|Razza v LP Petroleum Corp.|
|2017 NY Slip Op 06202 [153 AD3d 740]|
|August 16, 2017|
|Appellate Division, Second Department|
|Published by New York State Law Reporting Bureau pursuant to Judiciary Law § 431.|
| Josephine Razza et al., Respondents,|
LP Petroleum Corporation et al., Defendants, and Carlos Mejia Landscaping, Appellant.
Farber, Brocks & Zane, LLP, Garden City, NY (Tracy L. Frankel of counsel), for appellant.
Kaston & Aberle, LLP, Mineola, NY (Richard M. Aberle of counsel), for respondents.
In an action to recover damages for personal injuries, etc., the defendant Carlos Mejia Landscaping appeals, as limited by its brief, from so much of an order of the Supreme Court, Nassau County (Winslow, J.), entered September 30, 2015, as denied its motion for summary judgment dismissing the complaint and all cross claims insofar as asserted against it.
Ordered that the order is reversed insofar as appealed from, on the law, with costs, and the motion of the defendant Carlos Mejia Landscaping for summary judgment dismissing the complaint and all cross claims insofar as asserted against it is granted.
On November 6, 2012, the plaintiff Josephine Razza (hereinafter the injured plaintiff) allegedly tripped and fell over a rubber floor mat outside the entrance of a gas station convenience store owned by the defendants LP Petroleum Corporation, Sunoco, Inc., S. Conduit Enterprises Corp., Zacharys Petroleum Corp., Merrick Newbridge Corporation, S. Valley Stream, Inc., and Merrick Newbridge Corporation, doing business as S. Valley Stream, Inc. (hereinafter collectively the owners). Thereafter, the injured plaintiff, and her husband suing derivatively, commenced this action against the owners and the defendant Carlos Mejia Landscaping (hereinafter CML), a contractor hired by the owners to cut the grass at the premises and clean outside the convenience store. CML moved for summary judgment dismissing the complaint and all cross claims insofar as asserted against it, arguing, among other things, that the injured plaintiff could not identify the cause of her fall. In the order appealed from, the Supreme Court, inter alia, denied CML's motion. CML appeals.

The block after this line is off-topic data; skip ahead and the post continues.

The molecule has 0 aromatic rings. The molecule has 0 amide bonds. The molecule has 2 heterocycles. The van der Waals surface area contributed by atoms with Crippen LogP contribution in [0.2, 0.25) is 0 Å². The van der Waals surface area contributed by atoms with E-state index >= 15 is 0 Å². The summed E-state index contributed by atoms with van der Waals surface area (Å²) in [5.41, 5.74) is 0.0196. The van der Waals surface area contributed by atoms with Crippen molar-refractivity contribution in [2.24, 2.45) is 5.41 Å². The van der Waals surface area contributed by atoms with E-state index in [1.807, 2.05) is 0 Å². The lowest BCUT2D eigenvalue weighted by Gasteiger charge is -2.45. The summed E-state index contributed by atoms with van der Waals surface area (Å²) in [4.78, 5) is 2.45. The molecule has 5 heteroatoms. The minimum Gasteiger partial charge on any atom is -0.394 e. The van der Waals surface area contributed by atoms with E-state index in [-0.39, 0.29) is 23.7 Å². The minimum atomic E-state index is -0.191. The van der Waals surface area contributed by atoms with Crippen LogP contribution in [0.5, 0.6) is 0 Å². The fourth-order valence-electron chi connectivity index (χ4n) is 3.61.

In a trip-and-fall case, a defendant may establish its prima facie entitlement to judgment as a matter of law by submitting evidence that the plaintiff cannot identify the cause of his or her fall (see Hoovis v Grand City 99 Cents Store, Inc., 146 AD3d 866, 866 ; Baldasano v Long Is. Univ., 143 AD3d 933, 933 ; Gotay v New York City Hous. Auth., 127 AD3d 693, 694 ). A plaintiff's inability to identify the cause of his or her fall is fatal to the cause of action, because a finding that the defendant's negligence, if any, proximately caused the plaintiff's injuries would be based on speculation (see Baldasano v Long Is. Univ., 143 AD3d at 933; Rivera v J. Nazzaro Partnership, [*2]L.P., 122 AD3d 826, 827 ; Patrick v Costco Wholesale Corp., 77 AD3d 810, 810 ).
Here, CML established its prima facie entitlement to judgment as a matter of law by submitting, inter alia, the injured plaintiff's deposition testimony, which demonstrated that she was unable to identify the cause of her fall without resorting to speculation (see Goodheart v Hofstra Univ., 137 AD3d 859, 860 ; Calciano v Tarragon Corp., 125 AD3d 709, 709 ; Deputron v A & J Tours, Inc., 106 AD3d 944, 945 ; see also Penn v Fleet Bank, 12 AD3d 584, 584 ). The injured plaintiff testified at her deposition that when she exited the convenience store, her left foot went underneath the floor mat, causing her to trip and fall. While the injured plaintiff assumed that a leaf blower operated by an employee of CML caused the mat to lift up immediately prior to her fall, she did not see anyone in the area using a leaf blower prior to her fall and she never observed the mat lift up from the ground (see Deputron v A & J Tours, Inc., 106 AD3d at 945). In opposition to CML's prima facie showing, the plaintiffs failed to raise a triable issue of fact (see Alvarez v Prospect Hosp., 68 NY2d 320, 324 ).
In light of our determination, we need not reach CML's remaining contentions.
Accordingly, the Supreme Court should have granted CML's motion for summary judgment dismissing the complaint and all cross claims insofar as asserted against it. Balkin, J.P., Austin, Roman and LaSalle, JJ., concur.